The moldovan unionists could have very well used the traditional name it used for Wallachia before, Muntenia, or even the conventional international name "Wallachia" but instead they used the name the natives had in mind at the time. Keep in mind, the unionists of both sides in Wallachia and Moldova adopted the same identical texts for their proclamations. Meaning, Romania in it's modern form existed long before the union of 1859, meaning romanians clearly had in mind the fact that they were romanians living in romania already, and this "national awakening" is more likely something present day historians invented to give the event more romance and bigger patriotic spirit. You even emanate this feeling in your own post[bolded line], suggesting this is the feeling and thinking most romanians are taught to have in schools.

As for earlier mentions of Romania, this was a dream of romanians for quite some time so it's no surprise to hear about it since then 1812 or even earlier.
This was in the context of the 1821 revolution. Vladimirescu specificly used the name Ruminia to designate the territory of Wallachia. I don't see how he could have had in mind Moldova when he was fighting for his own country. And there was barely a nationalist sentiment in Moldova at that time. The 1848 revolutions had were years ahead for such concepts to even appear in Moldova.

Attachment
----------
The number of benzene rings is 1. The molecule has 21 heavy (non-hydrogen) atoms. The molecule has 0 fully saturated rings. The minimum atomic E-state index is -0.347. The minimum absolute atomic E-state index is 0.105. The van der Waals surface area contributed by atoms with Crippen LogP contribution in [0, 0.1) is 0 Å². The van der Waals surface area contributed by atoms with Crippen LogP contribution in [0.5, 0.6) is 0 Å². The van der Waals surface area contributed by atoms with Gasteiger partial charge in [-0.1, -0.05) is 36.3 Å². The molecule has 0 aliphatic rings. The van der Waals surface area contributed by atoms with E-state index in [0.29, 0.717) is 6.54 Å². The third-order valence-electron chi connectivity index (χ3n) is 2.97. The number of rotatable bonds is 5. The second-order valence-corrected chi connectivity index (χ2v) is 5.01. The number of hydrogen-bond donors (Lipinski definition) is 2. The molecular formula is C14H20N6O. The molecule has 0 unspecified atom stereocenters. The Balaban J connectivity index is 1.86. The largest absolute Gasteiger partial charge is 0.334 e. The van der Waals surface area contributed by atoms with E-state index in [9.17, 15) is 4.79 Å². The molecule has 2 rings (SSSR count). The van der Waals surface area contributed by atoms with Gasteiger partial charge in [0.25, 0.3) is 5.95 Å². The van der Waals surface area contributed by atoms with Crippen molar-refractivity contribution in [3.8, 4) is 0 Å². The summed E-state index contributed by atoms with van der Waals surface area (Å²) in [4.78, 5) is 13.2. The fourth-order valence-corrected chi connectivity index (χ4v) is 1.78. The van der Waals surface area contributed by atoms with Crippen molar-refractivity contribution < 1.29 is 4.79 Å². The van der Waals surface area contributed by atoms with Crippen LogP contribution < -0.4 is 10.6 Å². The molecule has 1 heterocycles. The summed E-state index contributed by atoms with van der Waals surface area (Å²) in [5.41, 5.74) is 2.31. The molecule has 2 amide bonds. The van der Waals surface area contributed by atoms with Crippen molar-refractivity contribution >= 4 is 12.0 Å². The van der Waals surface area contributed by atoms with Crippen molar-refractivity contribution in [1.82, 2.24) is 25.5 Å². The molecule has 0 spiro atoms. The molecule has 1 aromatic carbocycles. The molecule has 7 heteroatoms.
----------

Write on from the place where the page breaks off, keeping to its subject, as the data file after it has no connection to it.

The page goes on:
Sep 2015
1,711
Romania
#5
Well, the earliest reference to the word 'Romania' that I know of is that the Pope referred to the Imperator Romanorum (Emperor of the Romans) in Constantinople with the intended insult of Imperator Romaniae (Emperor of Romania, using the genitive singular of Romania) after the coronation of Charlemagne. So there seems to be some reference to the Roman Empire as Romania in the west around this time. But how this name may have come to be applied to the people north of the Danube, I do not know, as the Empire's Borders generally stopped at the Danube; there was a short time when that part of Dacia was under Roman rule, but that ended around 300 AD and I'm pretty certain the name doesn't date from then. Perhaps it was a term used to describe the region by the Austrians or the Hungarians originating in the 15th or 16th centuries with reference to the then fallen Empire? I'm not certain, I don't really know enough about the history of that region to comment.